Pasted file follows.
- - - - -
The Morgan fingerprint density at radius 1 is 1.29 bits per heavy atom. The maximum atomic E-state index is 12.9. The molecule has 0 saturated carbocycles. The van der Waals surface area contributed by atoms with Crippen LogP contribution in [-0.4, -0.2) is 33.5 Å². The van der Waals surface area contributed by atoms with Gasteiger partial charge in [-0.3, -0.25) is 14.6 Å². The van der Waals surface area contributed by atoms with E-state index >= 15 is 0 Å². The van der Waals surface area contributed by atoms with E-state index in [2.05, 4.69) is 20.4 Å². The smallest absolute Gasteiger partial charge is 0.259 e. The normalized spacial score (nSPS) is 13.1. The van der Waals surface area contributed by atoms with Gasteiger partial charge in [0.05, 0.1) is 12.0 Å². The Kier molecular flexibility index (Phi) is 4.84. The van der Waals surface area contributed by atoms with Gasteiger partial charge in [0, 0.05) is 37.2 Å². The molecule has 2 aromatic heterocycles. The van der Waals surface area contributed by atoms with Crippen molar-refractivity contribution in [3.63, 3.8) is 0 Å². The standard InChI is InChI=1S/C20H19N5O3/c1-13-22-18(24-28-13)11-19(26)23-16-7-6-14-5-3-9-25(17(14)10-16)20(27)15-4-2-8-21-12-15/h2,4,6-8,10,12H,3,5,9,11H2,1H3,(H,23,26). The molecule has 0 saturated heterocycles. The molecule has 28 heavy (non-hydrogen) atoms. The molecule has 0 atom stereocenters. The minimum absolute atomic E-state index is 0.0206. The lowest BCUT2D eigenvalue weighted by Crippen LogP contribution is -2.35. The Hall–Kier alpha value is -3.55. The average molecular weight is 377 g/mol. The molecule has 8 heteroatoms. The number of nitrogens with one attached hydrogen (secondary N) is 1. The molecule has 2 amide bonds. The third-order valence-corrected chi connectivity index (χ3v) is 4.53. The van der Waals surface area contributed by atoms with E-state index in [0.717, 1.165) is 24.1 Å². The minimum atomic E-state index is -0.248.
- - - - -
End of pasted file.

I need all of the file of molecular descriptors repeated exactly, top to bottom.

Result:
The Morgan fingerprint density at radius 1 is 1.29 bits per heavy atom. The maximum atomic E-state index is 12.9. The molecule has 0 saturated carbocycles. The van der Waals surface area contributed by atoms with Crippen LogP contribution in [-0.4, -0.2) is 33.5 Å². The van der Waals surface area contributed by atoms with Gasteiger partial charge in [-0.3, -0.25) is 14.6 Å². The van der Waals surface area contributed by atoms with E-state index >= 15 is 0 Å². The van der Waals surface area contributed by atoms with E-state index in [2.05, 4.69) is 20.4 Å². The smallest absolute Gasteiger partial charge is 0.259 e. The normalized spacial score (nSPS) is 13.1. The van der Waals surface area contributed by atoms with Gasteiger partial charge in [0.05, 0.1) is 12.0 Å². The Kier molecular flexibility index (Phi) is 4.84. The van der Waals surface area contributed by atoms with Gasteiger partial charge in [0, 0.05) is 37.2 Å². The molecule has 2 aromatic heterocycles. The van der Waals surface area contributed by atoms with Crippen molar-refractivity contribution in [3.63, 3.8) is 0 Å². The standard InChI is InChI=1S/C20H19N5O3/c1-13-22-18(24-28-13)11-19(26)23-16-7-6-14-5-3-9-25(17(14)10-16)20(27)15-4-2-8-21-12-15/h2,4,6-8,10,12H,3,5,9,11H2,1H3,(H,23,26). The molecule has 0 saturated heterocycles. The molecule has 28 heavy (non-hydrogen) atoms. The molecule has 0 atom stereocenters. The minimum absolute atomic E-state index is 0.0206. The lowest BCUT2D eigenvalue weighted by Crippen LogP contribution is -2.35. The Hall–Kier alpha value is -3.55. The average molecular weight is 377 g/mol. The molecule has 8 heteroatoms. The number of nitrogens with one attached hydrogen (secondary N) is 1. The molecule has 2 amide bonds. The third-order valence-corrected chi connectivity index (χ3v) is 4.53. The van der Waals surface area contributed by atoms with E-state index in [0.717, 1.165) is 24.1 Å². The minimum atomic E-state index is -0.248.